Cost and availability become another key factor in reducing dietary protein intake in the aged as do perceived intolerance to certain food groups, difficulty tearing and chewing fibrous foods, as well as the fear of consuming too much fat or cholesterol. Unfortunately eggs, which have a amino acid profile considered as a standard against which other proteins are compared, and which are amongst the proteins with a higher SAA content and are amongst the least expensive in terms of cost, are often not included as major ingredients in the diets of older people.
The importance of dietary protein cannot be underestimated in this population since inadequate protein intake contributes, among other things, to a decrease in lung reserve capacity, increased skin fragility, osteoporosis, decreased immune function and muscle mass (sarcopenia), poor healing and longer recuperation from illness [2, 47].
Glutathione (GSH)is the most abundant low molecular weight thiol and form of storage of SH-. Animal and human studies have demonstrated that adequate protein nutrition is crucial for the maintenance of GSH homeostasis . Elevated levels of GSH inhibit prostaglandin production by a direct interaction with COX enzymes, of potential significance in the progression of inflammatory or degenerative states . It is of particular interest, as discussed earlier that prostagandins synthesized from PUFA and most of the non-steroidal anti-inflammatory drugs share this same locus of involvement. It is also relevant that some recent studies have found that on occasions the pain reduction in OA associated with the administration of chondroitin sulfate, a source of sulfur, was found to be equivalent to that provided by NSAID. The reasons for such unpredictable results, we suspect could be associated with differences in levels of protein in the diet, the better responders consuming higher amounts of SAA. This hypothesis will have to be evaluated in future clinical studies.
As discussed neither cysteine nor methionine are stored in the body. Any dietary excess is readily oxidized to sulfate, excreted in the urine (or reabsorbed depending on dietary levels) or stored in the form of glutathione (GSH). Even in extreme situations, such as when tryptophane deficiency leads to a general catabolic effect, the organism tries to spare the loss of sulfur by continuing to store any available sulfur as GSH in the liver. GSH values are subnormal in a large number of wasting diseases and following certain medications, and by supplying SAA many of these changes can be reversed . Whether dietary supplements containing sulfur display similar effects has not been evaluated systematically. Documented improvements in OA and joint pains associated with sulfurated water hydrotherapy, many times accompanied by the simultaneous ingestion of such waters has also been related to the GSH involvement in the antioxidant cascade.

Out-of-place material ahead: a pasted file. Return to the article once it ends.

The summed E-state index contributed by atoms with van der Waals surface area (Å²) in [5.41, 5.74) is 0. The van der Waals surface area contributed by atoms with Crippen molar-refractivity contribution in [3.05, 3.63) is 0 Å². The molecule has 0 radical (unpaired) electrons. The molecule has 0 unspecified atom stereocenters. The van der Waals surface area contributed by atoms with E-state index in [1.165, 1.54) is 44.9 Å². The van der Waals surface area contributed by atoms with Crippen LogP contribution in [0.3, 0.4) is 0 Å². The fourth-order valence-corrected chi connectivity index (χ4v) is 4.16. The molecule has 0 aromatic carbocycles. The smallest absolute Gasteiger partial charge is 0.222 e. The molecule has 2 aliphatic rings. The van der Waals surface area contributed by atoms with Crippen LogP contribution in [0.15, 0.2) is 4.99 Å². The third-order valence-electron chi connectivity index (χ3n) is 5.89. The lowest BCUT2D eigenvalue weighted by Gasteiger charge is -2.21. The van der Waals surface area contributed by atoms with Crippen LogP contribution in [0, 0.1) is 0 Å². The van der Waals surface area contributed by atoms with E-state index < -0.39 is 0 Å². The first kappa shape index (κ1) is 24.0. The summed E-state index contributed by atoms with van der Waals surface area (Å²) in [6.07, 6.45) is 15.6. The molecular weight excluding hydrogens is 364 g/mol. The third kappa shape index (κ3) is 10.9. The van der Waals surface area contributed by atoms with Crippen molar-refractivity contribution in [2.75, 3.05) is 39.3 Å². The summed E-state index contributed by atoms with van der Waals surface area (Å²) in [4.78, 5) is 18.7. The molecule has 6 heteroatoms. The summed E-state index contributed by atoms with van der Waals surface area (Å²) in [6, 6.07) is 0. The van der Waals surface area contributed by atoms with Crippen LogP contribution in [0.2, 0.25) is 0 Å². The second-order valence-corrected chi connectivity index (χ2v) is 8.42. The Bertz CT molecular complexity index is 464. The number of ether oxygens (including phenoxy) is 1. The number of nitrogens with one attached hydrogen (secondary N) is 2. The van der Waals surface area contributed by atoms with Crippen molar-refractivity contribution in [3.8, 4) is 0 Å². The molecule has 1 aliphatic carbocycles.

In spite of the apparent complexity associated with evaluating the dietary intake of a population as a whole a pattern seems to emerge, even when evaluating small groups of individuals. In milk and dairy products the methionine/cysteine ratio is around 3/1. It is roughly the same in fishes such as canned tuna, which we used as a source of protein supplement in our studies, and in meats. In eggs, soy beans and other plant products it is around 4/3. The amount of protein in the various foods varies considerably, and the amount of SAA fluctuates. Chicken, fish and beef proteins contain an average of around 5% of SAA. Dairy products, milk, cheese, etc, contain lower levels, around 4%, primarily due to the lower content of SAA in casein. The whey protein fraction, accounts for about 20% of the milk proteins (rich in lactoglobulins) contains more SAA, and is used therapeutically or as a dietary supplement. Plant proteins, in addition to be present in lower amounts, are relatively low in SAA, averaging below 4%. The highest content of SAA is found in egg products, the egg white containing around 8% of SAA.
Consequently the ratios observed in a dietary survey will reflect the amounts of meats, eggs and plant products consumed. The amounts of protein, as a % of the calories consumed, is a major variable in the population. The more weight conscious individuals, and often the ones in more affluent societies, tend to consume less carbohydrate and fats and more proteins. This is counterbalanced some times by the tendency of many to consume less animal products and therefore to include more carbohydrates. In addition the desire to lose weight may reduce both calories and protein intake. Older people, at a time when OA becomes more prevalent, decrease their food intake often at the expense of proteins, frequently due to economic concerns.